Last weekend, the military ruler of Pakistan, General Zia-ul-Haq, postponed the general election that was to have taken place later this month.
Last weekend, the military ruler of Pakistan, General Zia-ul-Haq, postponed the general election that was to have taken place later this month. He said that to hold it would be to risk a new political crisis, and that charges against leading politicians must first be heard by the courts. The people have taken the postponement calmly; though leaders of the Pakistan National Alliance, who were hoping for victory, have said they are disappointed and that the postponement was not necessary.
SYNOPSIS: The trouble in Pakistan began when Mr. Zulfikar Ali Bhutto the last Prime Minster, won a massive victory in general elections in March. He was sworn in for a new term of office; but his opponents accused him of rigging the election. Protest demonstrations and strikes of violence in the principal cities and towns.
In Rawalpindi, the demonstrators had planned a march to Mr. Bhutto's house, but were stopped by police. Karachi, Hyderabad and Lahore were put under martial law. Altogether, put 350 people were killed.
Mr. Bhutto held talks with the opposition, led by Maulana Mufti Mahmud, and finally agreed to new elections. But the opposition were not satisfied.
Then, on July 5th, the Army, led by the Chief of Staff, General Mohammad Zia-ul-Haq, took control. General Zia announced that martial law had been imposed. The people heard that political activity was banned and harsh new penalties in for law-breaking.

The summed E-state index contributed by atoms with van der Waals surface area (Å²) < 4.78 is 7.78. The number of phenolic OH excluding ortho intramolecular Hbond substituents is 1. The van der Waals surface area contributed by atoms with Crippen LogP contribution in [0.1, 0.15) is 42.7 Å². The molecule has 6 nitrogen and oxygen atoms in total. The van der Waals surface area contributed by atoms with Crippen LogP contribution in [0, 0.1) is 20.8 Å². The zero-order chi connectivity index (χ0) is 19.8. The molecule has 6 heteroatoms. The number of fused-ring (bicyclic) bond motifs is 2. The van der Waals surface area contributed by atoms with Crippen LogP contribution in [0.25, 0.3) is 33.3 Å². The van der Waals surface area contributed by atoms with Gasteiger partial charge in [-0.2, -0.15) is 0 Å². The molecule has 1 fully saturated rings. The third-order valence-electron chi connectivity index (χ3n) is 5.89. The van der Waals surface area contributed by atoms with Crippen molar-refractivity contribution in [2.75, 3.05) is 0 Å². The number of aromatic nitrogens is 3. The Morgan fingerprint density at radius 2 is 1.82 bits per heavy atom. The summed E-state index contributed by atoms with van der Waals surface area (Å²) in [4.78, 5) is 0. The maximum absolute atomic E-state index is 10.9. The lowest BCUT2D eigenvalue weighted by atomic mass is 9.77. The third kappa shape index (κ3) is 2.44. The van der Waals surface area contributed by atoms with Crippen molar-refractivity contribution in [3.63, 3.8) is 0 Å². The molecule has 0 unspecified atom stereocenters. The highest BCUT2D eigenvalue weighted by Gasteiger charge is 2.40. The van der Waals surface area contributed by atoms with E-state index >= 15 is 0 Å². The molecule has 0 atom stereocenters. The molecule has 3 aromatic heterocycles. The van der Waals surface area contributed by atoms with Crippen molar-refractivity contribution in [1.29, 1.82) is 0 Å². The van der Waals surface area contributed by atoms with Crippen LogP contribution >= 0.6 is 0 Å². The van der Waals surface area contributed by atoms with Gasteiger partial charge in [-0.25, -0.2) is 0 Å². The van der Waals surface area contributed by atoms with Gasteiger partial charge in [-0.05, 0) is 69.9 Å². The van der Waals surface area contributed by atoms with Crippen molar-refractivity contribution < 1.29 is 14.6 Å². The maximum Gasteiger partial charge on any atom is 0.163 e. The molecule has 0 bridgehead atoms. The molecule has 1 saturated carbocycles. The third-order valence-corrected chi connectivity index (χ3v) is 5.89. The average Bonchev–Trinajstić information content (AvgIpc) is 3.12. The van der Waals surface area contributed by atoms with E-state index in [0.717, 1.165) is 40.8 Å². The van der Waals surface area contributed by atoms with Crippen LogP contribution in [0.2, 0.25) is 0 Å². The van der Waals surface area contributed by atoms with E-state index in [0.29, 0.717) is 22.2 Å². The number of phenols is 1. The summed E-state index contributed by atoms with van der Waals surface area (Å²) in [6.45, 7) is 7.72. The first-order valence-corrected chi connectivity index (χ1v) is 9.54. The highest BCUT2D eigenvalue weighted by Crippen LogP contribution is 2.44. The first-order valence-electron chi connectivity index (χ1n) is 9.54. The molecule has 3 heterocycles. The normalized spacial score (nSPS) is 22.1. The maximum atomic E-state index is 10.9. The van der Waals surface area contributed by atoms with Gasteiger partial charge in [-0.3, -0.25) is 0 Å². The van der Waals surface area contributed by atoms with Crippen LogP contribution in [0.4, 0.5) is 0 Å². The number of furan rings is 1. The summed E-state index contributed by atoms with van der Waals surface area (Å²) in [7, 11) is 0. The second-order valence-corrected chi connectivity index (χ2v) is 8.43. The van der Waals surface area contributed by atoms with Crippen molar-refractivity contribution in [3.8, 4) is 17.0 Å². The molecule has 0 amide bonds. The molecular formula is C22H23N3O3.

The General promised to hold new elections within three months, and to release the political leaders who had been arrested.
Mr. Bhutto, who are released from detention with the other party leaders, later appeared in court charged with abducting a political rival. He was granted bail on this charge, but re-arrested a few days later. Other charges, including high treason, corruption and conspiracy to murder, are also pending. General Zia has said the courts must deal with these charges must deal with these charges before an election can be held.
Mr. Bhutto's family led the campaign for the Pakistan People's Party when the election campaign got under way last month. His wife said the military seemed determined to keep him out of the election. The other main group, the Pakistan National Alliance, were encouraged by the charges against Mr. Bhutto and had high hopes of winning the election.
But for the meantime, General Zia and his military council remain in military council remain in control in Pakistan. The elections are now not expected to take place for at lest another six months.